• Language: en
  • 2.2
  • Documentation version: development

Constraints reference

New in Django 2.2:

The classes defined in this module create database constraints. They are added in the model Meta.constraints option.

Referencing built-in constraints

Constraints are defined in django.db.models.constraints, but for convenience they’re imported into django.db.models. The standard convention is to use from django.db import models and refer to the constraints as models.<Foo>Constraint.

Constraints in abstract base classes

You must always specify a unique name for the constraint. As such, you cannot normally specify a constraint on an abstract base class, since the Meta.constraints option is inherited by subclasses, with exactly the same values for the attributes (including name) each time. To work around name collisions, part of the name may contain '%(app_label)s' and '%(class)s', which are replaced, respectively, by the lowercased app label and class name of the concrete model. For example CheckConstraint(check=Q(age__gte=18), name='%(app_label)s_%(class)s_is_adult').

Validation of Constraints

In general constraints are not checked during full_clean(), and do not raise ValidationErrors. Rather you’ll get a database integrity error on save(). UniqueConstraints without a condition (i.e. non-partial unique constraints) are different in this regard, in that they leverage the existing validate_unique() logic, and thus enable two-stage validation. In addition to IntegrityError on save(), ValidationError is also raised during model validation when the UniqueConstraint is violated.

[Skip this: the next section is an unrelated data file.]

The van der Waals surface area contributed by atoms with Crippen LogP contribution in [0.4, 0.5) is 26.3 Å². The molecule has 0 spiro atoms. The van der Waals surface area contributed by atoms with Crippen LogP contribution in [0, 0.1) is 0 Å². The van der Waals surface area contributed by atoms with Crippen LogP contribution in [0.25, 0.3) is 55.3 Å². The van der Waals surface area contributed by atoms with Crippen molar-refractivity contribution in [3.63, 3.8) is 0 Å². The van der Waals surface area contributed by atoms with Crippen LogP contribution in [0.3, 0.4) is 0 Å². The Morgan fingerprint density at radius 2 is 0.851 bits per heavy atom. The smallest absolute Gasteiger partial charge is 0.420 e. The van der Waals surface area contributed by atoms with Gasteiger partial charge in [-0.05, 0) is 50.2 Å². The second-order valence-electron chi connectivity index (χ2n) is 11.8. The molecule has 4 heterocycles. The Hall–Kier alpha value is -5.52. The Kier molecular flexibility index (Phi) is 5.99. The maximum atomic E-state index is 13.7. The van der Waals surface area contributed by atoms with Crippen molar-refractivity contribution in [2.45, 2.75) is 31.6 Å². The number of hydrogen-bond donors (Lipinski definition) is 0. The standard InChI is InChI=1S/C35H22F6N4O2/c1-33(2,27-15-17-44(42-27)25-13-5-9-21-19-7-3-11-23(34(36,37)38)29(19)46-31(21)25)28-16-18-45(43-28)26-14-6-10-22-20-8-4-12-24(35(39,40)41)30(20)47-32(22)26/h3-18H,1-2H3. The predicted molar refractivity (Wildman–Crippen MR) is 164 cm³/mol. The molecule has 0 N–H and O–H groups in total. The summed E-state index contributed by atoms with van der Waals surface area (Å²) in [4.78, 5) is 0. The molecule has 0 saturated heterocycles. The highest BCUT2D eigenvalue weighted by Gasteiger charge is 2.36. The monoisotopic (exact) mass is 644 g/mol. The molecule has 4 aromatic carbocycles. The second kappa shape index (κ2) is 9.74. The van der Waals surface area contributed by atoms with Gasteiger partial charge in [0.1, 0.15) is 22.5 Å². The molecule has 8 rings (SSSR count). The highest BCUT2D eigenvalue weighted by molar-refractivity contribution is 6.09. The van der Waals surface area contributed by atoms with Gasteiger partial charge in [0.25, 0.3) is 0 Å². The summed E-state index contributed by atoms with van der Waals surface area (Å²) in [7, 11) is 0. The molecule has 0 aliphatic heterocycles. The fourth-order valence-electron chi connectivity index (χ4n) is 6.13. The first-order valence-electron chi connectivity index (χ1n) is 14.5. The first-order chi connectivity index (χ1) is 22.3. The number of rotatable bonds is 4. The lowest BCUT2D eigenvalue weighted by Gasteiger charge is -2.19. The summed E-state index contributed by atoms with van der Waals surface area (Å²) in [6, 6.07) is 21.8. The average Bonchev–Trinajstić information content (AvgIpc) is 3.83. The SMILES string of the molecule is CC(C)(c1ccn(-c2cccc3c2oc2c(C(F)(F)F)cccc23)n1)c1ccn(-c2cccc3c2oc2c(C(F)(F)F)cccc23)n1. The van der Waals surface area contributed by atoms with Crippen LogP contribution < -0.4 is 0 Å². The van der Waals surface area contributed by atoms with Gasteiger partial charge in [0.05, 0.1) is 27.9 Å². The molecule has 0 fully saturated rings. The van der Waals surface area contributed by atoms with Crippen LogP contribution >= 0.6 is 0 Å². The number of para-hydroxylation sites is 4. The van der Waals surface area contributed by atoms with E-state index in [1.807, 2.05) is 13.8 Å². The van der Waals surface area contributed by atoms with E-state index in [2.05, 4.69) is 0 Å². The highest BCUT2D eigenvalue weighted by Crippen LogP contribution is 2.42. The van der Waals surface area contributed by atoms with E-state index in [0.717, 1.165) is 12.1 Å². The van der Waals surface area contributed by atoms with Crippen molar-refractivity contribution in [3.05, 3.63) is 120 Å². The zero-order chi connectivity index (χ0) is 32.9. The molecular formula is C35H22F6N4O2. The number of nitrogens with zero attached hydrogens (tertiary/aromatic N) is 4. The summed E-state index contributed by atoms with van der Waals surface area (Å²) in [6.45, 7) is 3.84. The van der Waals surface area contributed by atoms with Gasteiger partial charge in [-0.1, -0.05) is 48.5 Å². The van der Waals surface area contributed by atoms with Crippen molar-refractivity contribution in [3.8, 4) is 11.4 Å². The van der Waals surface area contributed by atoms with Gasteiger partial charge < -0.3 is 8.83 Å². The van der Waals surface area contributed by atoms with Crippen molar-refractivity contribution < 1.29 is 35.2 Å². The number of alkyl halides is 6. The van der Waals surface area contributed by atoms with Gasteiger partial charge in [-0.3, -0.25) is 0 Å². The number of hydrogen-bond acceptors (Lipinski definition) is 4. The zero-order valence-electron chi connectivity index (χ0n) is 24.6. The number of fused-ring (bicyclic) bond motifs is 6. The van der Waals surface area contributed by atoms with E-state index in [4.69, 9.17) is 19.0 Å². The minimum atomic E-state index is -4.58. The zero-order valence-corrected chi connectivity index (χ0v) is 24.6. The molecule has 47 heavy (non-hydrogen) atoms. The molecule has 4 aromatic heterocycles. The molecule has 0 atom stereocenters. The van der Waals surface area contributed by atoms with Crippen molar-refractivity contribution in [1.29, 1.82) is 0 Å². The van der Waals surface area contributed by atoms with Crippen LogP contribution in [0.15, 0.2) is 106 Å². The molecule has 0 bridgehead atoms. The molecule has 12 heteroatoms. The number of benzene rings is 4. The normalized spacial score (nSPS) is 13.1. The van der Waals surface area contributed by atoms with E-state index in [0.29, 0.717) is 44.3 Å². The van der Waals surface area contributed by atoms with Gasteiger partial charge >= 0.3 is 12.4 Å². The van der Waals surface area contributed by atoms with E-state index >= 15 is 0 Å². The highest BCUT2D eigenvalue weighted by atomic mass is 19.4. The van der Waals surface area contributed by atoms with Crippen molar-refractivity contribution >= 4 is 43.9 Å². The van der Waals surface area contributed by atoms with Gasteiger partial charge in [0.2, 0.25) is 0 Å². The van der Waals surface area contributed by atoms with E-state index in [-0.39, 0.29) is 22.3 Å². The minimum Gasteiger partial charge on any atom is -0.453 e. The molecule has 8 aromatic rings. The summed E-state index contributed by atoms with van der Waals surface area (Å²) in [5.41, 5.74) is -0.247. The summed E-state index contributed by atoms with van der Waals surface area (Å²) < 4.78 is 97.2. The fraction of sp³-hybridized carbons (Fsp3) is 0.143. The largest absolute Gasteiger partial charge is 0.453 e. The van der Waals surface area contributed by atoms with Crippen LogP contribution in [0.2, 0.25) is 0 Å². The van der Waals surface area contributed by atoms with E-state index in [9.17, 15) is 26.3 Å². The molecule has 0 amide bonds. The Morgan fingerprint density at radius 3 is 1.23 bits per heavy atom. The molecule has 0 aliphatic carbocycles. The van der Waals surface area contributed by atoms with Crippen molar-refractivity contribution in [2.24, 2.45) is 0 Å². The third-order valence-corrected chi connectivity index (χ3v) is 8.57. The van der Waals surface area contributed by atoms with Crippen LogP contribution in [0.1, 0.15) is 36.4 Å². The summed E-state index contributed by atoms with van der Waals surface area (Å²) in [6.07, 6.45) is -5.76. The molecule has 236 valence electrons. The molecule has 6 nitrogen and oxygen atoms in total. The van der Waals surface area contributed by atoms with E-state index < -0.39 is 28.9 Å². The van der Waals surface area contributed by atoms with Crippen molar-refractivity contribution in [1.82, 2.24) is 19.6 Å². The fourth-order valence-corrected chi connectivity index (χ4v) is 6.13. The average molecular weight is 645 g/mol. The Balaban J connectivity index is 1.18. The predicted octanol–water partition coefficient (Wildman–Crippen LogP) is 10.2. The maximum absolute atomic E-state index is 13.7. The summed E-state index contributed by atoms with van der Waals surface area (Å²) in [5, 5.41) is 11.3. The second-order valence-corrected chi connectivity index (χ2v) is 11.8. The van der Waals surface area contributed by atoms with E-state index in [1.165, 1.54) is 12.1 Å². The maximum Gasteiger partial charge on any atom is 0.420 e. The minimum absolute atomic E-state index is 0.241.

CheckConstraint

class CheckConstraint(*, check, name)

Creates a check constraint in the database.

check

CheckConstraint.check

A Q object that specifies the check you want the constraint to enforce.

For example, CheckConstraint(check=Q(age__gte=18), name='age_gte_18') ensures the age field is never less than 18.

name

CheckConstraint.name

The name of the constraint.

Changed in Django Development version:

Interpolation of '%(app_label)s' and '%(class)s' was added.

UniqueConstraint

class UniqueConstraint(*, fields, name, condition=None)

Creates a unique constraint in the database.

fields

UniqueConstraint.fields

A list of field names that specifies the unique set of columns you want the constraint to enforce.

For example, UniqueConstraint(fields=['room', 'date'], name='unique_booking') ensures each room can only be booked once for each date.

name

UniqueConstraint.name

The name of the constraint.

Changed in Django Development version:

Interpolation of '%(app_label)s' and '%(class)s' was added.

condition

UniqueConstraint.condition

A Q object that specifies the condition you want the constraint to enforce.

For example:

UniqueConstraint(fields=['user'], condition=Q(status='DRAFT'), name='unique_draft_user')

ensures that each user only has one draft.

These conditions have the same database restrictions as Index.condition.

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